Nieman Foundation at Harvard
Higher ed and public radio are enmeshed. So what happens when the culture wars come?
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Sept. 30, 2021, 11:50 a.m.
LINK:  ➚   |   Posted by: Sarah Scire   |   September 30, 2021

The number of single-topic nonprofit news organizations has quadrupled since 2008, according to a series of new reports from The Institute for Nonprofit News released this week. INN counted 51 outlets that focus on a single topic, including The Water Desk (water issues in the Western U.S.) or The War Horse (“the human impact of military service”) or EdSource (education in California).

Single-topic newsrooms are just one focus in new supplemental material for the annual INN Index. This year, INN broke nonprofit newsrooms into five smaller categories: nonprofit newsrooms focused on national and global news (which continue to attract most of the foundation and major donor revenue); state and regional news; local news; communities of color; and single-subject journalism. Since each type of newsroom has “distinct revenue, product, and audience models,” each got its own fact sheet and revenue breakdown.

“What DNA does investigative powerhouse ProPublica in New York share with the Patagonia Regional Times community newspaper in rural Arizona?” asked INN’s CEO and executive director Sue Cross in an introductory note. After all, she writes:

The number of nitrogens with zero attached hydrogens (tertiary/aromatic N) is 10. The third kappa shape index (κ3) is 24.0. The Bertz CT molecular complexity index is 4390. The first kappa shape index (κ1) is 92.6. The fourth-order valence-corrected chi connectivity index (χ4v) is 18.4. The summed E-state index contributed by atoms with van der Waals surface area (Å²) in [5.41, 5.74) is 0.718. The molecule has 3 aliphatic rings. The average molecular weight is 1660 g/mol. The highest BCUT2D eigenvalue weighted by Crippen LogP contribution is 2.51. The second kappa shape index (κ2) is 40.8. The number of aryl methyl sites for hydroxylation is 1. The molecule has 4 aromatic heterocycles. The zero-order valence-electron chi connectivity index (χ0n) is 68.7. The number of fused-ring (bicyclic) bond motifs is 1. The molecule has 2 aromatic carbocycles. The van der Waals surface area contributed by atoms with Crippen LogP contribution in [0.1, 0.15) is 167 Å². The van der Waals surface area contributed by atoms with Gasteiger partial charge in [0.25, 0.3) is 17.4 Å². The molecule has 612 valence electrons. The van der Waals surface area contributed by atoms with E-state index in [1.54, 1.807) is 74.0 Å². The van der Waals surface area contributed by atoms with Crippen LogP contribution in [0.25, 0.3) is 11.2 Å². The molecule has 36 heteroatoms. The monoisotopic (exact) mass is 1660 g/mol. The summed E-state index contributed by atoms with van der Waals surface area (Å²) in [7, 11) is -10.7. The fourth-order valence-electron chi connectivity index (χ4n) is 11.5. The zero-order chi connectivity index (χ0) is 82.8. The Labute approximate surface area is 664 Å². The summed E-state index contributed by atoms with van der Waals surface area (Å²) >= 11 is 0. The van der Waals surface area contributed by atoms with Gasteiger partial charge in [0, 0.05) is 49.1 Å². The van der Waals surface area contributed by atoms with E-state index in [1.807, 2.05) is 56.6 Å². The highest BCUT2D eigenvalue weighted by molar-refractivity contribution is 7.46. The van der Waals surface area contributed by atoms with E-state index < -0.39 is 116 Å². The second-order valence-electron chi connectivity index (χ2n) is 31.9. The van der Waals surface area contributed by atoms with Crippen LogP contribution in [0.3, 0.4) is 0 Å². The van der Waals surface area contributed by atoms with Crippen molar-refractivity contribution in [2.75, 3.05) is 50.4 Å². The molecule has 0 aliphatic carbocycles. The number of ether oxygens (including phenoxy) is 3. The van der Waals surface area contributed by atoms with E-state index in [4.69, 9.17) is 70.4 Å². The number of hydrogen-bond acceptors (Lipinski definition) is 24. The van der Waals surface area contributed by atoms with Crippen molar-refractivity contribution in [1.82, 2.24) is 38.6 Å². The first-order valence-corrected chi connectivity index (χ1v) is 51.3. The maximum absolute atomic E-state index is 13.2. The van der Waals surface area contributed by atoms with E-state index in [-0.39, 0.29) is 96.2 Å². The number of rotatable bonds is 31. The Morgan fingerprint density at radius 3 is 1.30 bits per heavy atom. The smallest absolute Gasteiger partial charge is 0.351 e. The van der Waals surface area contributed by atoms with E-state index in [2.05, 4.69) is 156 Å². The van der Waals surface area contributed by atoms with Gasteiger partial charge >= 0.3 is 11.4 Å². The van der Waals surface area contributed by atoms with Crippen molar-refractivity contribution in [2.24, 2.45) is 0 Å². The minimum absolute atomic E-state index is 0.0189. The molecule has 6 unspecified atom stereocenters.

What we’ve learned as the nonprofit journalism field grows is that nonprofit news is not a business model; it draws on many business models. The umbrella term “nonprofit news” covers several types of news media models aligned by their public service mission that shapes their journalism and their commitments to the communities they serve.

Single-topic newsrooms, for example, tend to rely on foundations at a much higher share than other nonprofit newsroom. (“Grant support has been a bright spot for single-topic news organizations, which can tap foundations that are highly engaged in specific issues,” the report notes.)

Fact-sheet readers can see that earned revenue like sponsorships or advertising is “underdeveloped” across the entire nonprofit news industry but especially among single-topic sites.

These single-topic sites tend to be small — the median staff size is five — and also stand out as reaching more of their audience through their own platforms. The publications told INN that they reach 82% of their audience directly, rather than via publication partnerships.

Local news organizations, once relatively rare in nonprofit news, are a fast-growing sector, too. Before 2008, just one in six outlets focused on local news. Between 2018 and 2020, though, a total of 33 local outlets launched — including 11 during the Covid-19 crisis alone.

You can read through all of the fact sheets here.

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